Federal regulators yesterday issued a final, 20-page listing of research violations by the director of the University of Pennsylvania's gene therapy program and indefinitely extended a ban on all human gene experimentation there.
The letter rejected point by point a series of defenses proffered by James Wilson, a leading gene scientist and director of Penn's Institute for Human Gene Therapy, who led a controversial experiment that killed a Tucson teenager in September.
"I consider this to be a sponsor with problems adhering to regulations with the FDA," said Kathryn Zoon, director of the Center for Biologics Evaluation and Research, a branch of the Food and Drug Administration.
The action represents the latest setback for one of the nation's highest profile gene therapy research centers. The FDA suspended the fatal experiment last fall, then halted the rest of the institute's human trials in January, after an investigation uncovered evidence of numerous violations of federal patient safety rules.
"We are disappointed that the FDA appears to discount a number of the responses to those charges filed by" the Institute for Human Gene Therapy, the university said in a statement yesterday.
Wilson and his team initially contended that they had committed no serious mistakes or violations in running the experiment and that any lapses were administrative oversights that did not jeopardize patient safety.
In a formal response to FDA charges last month, Penn officials continued to contest some allegations. But they acknowledged the validity of others and promised to tighten compliance at the institute by hiring an independent monitor and making other changes.
FDA officials said they want a more detailed plan from Penn about how and when it intends to address the violations before the agency decides whether to remove or modify the ban on human experiments.
Moreover, yesterday's letter relates only to Wilson's role as administrative overseer of the institute's research program. The letter says future correspondence will assess Wilson's actions while directly conducting clinical experiments.
The violations cited in the letter include the research team's decision to treat Jesse Gelsinger, the teenager who died. The letter said Gelsinger, 18, was too sick to participate in Penn's study of an experimental treatment for a rare liver disorder. The letter also criticized the team's failure to halt the study, as required, when several patients preceding him suffered serious side effects, and to report the problems to the FDA; and the failure to disclose serious side effects, including deaths, suffered by monkeys given the same genetically engineered virus Wilson used in the fatal experiment.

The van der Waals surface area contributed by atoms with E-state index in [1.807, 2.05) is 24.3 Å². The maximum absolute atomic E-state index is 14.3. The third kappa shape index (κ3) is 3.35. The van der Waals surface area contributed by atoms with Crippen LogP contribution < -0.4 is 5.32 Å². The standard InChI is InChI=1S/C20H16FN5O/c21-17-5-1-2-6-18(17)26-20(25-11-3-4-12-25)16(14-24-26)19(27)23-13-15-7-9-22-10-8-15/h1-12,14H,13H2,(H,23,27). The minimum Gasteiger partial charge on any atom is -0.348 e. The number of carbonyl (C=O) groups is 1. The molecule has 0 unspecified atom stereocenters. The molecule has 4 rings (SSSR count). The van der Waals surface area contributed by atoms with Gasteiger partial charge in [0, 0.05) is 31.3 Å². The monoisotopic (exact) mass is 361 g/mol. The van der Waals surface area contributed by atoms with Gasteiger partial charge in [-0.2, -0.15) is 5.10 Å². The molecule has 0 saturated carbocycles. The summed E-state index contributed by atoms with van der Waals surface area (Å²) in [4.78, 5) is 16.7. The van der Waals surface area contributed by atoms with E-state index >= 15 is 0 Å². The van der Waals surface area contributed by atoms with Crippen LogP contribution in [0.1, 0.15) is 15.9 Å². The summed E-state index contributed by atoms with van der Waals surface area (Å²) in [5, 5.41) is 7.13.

In particular, Penn had argued that those animal side effects, including a clotting disorder known as DIC, were irrelevant to the human experiment. However, the FDA letter stated, "The fact that [Gelsinger] subsequently developed DIC confirms that, despite your assertion to the contrary, the toxicity experienced by the monkeys did have significant implications for the safety of the [human] study."
The letter also cited Penn for failing to properly obtain the informed consent of volunteers, to adequately train staff in conducting human research and to develop basic standard operating procedures for carrying out experiments on people.
Penn's statement said officials had not had sufficient time to "carefully review" the FDA's letter. However, it said, "nothing less than the highest possible standards for the conduct of research are acceptable at the University of Pennsylvania."
Penn has appointed an internal committee and an independent panel of experts to look into the gene therapy institute and the university's human research program overall.
Thomas Murray, president of the Hastings Center, a bioethics think tank in Garrison, N.Y., and a member of a special National Institutes of Health working group looking into federal oversight of gene therapy experiments, said that researchers owe it to volunteers to scrupulously follow rules designed to protect them.
"It's absolutely imperative that people who are being asked to be subjects in gene transfer research and in other kinds of medical research have the full confidence that they are being protected and that all the relevant information has been provided to them and to federal regulators before they agree to participate," he said.